It needs land; land grab is the biggest resource crisis. Land you can’t create, you can only exhaust. But peasants are saying we will not move. That’s what they said in Nandigram, 25 were shot dead and they refuse to move. In Dhandri, where women were raped and attacked and refused to move. In place after place, the tribals, the peasants in India are saying this our land, this is our mother, and this is where we will be. And when the money for compensation becomes bigger and bigger– I love this action– the Nandigram peasants sent a letter to the chief ministers to say, “How much is your mother for sale. How much will you take for her? Because this land is our mother.”

And the globalization of agriculture has really become genocidal. It’s hugely responsible for increasing greenhouse gases, whether it’s from the nitrogen fertilizers of the fossil fuel in the mechanical energy that’s used, or in the long distance transport and food miles. But on the ground it’s killing people. Long before it will kill us through climate change, it’s killing people, physically killing people.

150,000 farmers have been pushed to end their lives in India because of Monsanto seed monopolies. Monsanto was collecting 2,400 rupees as royalty for a kilogram of Bt cotton seed that they were selling for 3,200 rupees. They’re in the courts right now; we’ve challenged them, we’ve joined one of the state governments. They’re saying we have a right to this monopoly and we’re saying our country has never given you this right. They assume they got it in the United States and therefore they have it everywhere, whether the law allows it or not.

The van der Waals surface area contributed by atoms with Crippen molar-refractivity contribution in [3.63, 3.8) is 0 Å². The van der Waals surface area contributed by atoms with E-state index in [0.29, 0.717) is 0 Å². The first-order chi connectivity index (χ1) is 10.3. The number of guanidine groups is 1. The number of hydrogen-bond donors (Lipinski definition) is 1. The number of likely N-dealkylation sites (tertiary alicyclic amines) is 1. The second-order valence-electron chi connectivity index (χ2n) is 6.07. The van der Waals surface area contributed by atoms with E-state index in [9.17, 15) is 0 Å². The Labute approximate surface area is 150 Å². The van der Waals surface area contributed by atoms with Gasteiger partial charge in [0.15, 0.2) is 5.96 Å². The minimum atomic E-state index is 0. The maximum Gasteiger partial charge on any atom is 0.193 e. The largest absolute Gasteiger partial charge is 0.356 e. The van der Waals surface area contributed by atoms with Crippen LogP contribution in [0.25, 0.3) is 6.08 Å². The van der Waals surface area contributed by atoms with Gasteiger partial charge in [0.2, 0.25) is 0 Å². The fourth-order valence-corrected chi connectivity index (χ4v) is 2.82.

Or Cargill, wanting to grab India’s wheat market, having signed an agreement through the Bush Administration with…Right here in this city, decisions about agriculture are being made here, in Washington. A two-year old agriculture agreement. So Cargill eventually got India’s wheat markets opened up. And the international wheat price is $400; Indian farmers are getting $200. And this double price is ultimately a subsidy that we are giving in addition to the subsidy your farm bill is providing to these corporations.

Retail: India is a huge, huge land of bazaars, of huts, of markets. Every street is a market. Hawkers come down in the morning, get us our vegetables to our doorstep. Of course, that’s not very good for Wal-Mart so they’re manipulating zoning laws, shutting down hawkers, shutting down businesses in town, so that we will have a Wal-Mart model. But that means 100 million people out of retail and we don’t know how much more carbon emissions, while Wal-Mart talks about going green…

So here you have globalization adding to emissions and it needs to be a continued part of our work. And you’ve got false solutions that were laid out by Jerry [Mander]. But the false solution that I think we need to pay particular attention to is the dominant solution in terms of carbon trading. Because at the philosophical level, at the world-view level, it’s the second privatization of the atmospheric commons. The first privatization was putting the pollution into the atmosphere beyond the earth’s recycling capacity. Now with carbon trading, the rights to the earth’s carbon cycling capacity are gravitating exactly into the arms of the polluters. The environmental principal used to be the polluter must pay. Carbon trading is transforming that into the polluter gets paid.